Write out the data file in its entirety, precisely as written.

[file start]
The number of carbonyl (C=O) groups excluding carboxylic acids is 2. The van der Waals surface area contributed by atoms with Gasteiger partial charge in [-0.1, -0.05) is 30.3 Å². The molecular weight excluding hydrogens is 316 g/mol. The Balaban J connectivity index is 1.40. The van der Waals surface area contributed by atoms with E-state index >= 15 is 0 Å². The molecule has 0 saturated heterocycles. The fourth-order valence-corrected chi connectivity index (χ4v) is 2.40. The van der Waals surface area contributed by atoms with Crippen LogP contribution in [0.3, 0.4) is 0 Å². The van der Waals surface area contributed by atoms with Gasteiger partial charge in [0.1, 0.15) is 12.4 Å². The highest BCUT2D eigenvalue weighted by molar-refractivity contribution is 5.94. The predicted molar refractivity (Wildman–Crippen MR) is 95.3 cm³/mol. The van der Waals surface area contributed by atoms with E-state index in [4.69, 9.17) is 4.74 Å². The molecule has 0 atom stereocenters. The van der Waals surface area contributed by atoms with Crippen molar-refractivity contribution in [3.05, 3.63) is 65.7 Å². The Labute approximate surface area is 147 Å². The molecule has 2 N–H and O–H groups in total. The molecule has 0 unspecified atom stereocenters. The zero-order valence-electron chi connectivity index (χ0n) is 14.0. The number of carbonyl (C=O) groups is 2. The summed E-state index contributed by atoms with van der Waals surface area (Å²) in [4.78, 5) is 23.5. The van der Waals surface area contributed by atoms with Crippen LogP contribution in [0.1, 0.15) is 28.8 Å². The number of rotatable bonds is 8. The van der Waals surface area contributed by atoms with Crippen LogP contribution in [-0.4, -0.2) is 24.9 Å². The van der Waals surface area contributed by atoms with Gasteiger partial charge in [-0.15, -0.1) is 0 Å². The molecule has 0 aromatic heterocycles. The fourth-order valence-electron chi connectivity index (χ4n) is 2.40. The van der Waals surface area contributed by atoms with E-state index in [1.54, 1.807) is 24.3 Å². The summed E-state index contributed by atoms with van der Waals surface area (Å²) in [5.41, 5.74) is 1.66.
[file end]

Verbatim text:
The number of carbonyl (C=O) groups excluding carboxylic acids is 2. The van der Waals surface area contributed by atoms with Gasteiger partial charge in [-0.1, -0.05) is 30.3 Å². The molecular weight excluding hydrogens is 316 g/mol. The Balaban J connectivity index is 1.40. The van der Waals surface area contributed by atoms with E-state index >= 15 is 0 Å². The molecule has 0 saturated heterocycles. The fourth-order valence-corrected chi connectivity index (χ4v) is 2.40. The van der Waals surface area contributed by atoms with Crippen LogP contribution in [0.3, 0.4) is 0 Å². The van der Waals surface area contributed by atoms with Gasteiger partial charge in [0.1, 0.15) is 12.4 Å². The highest BCUT2D eigenvalue weighted by molar-refractivity contribution is 5.94. The predicted molar refractivity (Wildman–Crippen MR) is 95.3 cm³/mol. The van der Waals surface area contributed by atoms with E-state index in [4.69, 9.17) is 4.74 Å². The molecule has 0 atom stereocenters. The van der Waals surface area contributed by atoms with Crippen molar-refractivity contribution in [3.05, 3.63) is 65.7 Å². The Labute approximate surface area is 147 Å². The molecule has 2 N–H and O–H groups in total. The molecule has 0 unspecified atom stereocenters. The zero-order valence-electron chi connectivity index (χ0n) is 14.0. The number of carbonyl (C=O) groups is 2. The summed E-state index contributed by atoms with van der Waals surface area (Å²) in [4.78, 5) is 23.5. The van der Waals surface area contributed by atoms with Crippen LogP contribution in [0.1, 0.15) is 28.8 Å². The number of rotatable bonds is 8. The van der Waals surface area contributed by atoms with Crippen LogP contribution in [-0.4, -0.2) is 24.9 Å². The van der Waals surface area contributed by atoms with Gasteiger partial charge in [-0.15, -0.1) is 0 Å². The molecule has 0 aromatic heterocycles. The fourth-order valence-electron chi connectivity index (χ4n) is 2.40. The van der Waals surface area contributed by atoms with E-state index in [1.54, 1.807) is 24.3 Å². The summed E-state index contributed by atoms with van der Waals surface area (Å²) in [5.41, 5.74) is 1.66.